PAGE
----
GEORGE S. BROWN
On the possibility of worldwide peace.
TLS: "George S. Brown" as Chairman of the Joint Chiefs of
Staff, 2p, 7x10¼, separate sheets.
Washington, 1977 August 24. To Miss Marylou Gillen, Shirley, N.Y.
In part: "Your letter implies an absolute dichotomy between lasting
peace and total nuclear war, with no middle ground. In my view, neither of these
extremes is likely to be the case for the foreseeable future. The world is
highly interdependent, and becoming increasingly so. Conflict in one area tends
to involve others, so absolute peace for any major nation depends upon peace
throughout the world...I genuinely believe that we can prevent war among major
powers or limit the severity of conflict if warfare should occur. That is the
basis of our current deterrent posture. Since World War II our military strength
has contributed to stability and reduced the likelihood of conflict between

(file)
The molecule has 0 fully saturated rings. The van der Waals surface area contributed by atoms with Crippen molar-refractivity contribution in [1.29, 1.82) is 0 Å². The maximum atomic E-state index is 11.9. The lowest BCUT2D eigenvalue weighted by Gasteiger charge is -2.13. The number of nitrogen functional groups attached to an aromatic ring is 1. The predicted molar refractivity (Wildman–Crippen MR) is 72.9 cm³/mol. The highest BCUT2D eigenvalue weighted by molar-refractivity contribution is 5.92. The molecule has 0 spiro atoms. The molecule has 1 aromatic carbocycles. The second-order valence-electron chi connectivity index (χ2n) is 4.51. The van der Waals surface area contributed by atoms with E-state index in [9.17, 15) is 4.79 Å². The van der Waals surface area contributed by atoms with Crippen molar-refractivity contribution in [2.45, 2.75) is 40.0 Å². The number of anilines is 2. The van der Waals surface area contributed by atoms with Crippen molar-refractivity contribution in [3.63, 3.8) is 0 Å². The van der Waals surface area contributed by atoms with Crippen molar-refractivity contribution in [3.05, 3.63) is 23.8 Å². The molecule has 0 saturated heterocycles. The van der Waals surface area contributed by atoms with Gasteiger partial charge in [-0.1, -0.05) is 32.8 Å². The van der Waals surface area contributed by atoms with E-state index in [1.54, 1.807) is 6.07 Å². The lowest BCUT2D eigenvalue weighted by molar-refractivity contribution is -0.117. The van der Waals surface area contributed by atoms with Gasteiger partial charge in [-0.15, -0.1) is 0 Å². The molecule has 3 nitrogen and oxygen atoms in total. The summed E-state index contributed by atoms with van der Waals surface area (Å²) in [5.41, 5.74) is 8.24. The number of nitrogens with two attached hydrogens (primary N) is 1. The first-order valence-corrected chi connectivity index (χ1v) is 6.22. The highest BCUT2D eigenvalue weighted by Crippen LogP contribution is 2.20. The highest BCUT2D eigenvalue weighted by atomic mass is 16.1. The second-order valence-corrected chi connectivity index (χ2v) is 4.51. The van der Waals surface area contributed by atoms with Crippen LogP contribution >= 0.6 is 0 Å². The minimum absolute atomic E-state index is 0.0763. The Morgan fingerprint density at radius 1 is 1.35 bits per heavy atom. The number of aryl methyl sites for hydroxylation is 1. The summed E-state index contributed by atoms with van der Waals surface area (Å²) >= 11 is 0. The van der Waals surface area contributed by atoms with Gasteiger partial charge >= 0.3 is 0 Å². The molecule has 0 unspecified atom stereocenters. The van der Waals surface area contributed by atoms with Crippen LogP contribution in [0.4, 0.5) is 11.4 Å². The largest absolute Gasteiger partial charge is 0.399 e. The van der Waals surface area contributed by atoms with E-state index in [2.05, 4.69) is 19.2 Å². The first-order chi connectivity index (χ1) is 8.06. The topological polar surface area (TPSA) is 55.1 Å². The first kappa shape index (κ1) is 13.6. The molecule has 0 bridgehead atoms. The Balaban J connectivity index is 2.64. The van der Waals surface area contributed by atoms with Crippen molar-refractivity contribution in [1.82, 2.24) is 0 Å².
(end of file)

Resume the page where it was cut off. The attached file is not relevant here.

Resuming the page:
major powers. As long as we continue to maintain this strength, and to
demonstrate the will that transforms strength into deterrence, I believe major
war can be avoided...." During WWII, Brown was a bomber pilot in the 93rd Bombardment Group flying B-24s attached to the Eighth Air
Force. In August 1968, he was promoted to General and took command of the
Seventh Air Force based in Saigon, South Vietnam and was responsible for the
entire southwest Asia region. In July 1973, Brown was named by President
Nixon as Chief of Staff of the Air Force. He was confirmed by
the U.S. Senate despite controversy over the issue of falsified reports from his
office, the Air Force Systems Command, that hid secret bombing missions in
Cambodia in 1969-1970. He served as Chairman of the Joint Chiefs of
Staff from July 1, 1974 to June 20, 1978. Fine
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GENERAL GEORGE S. BROWN
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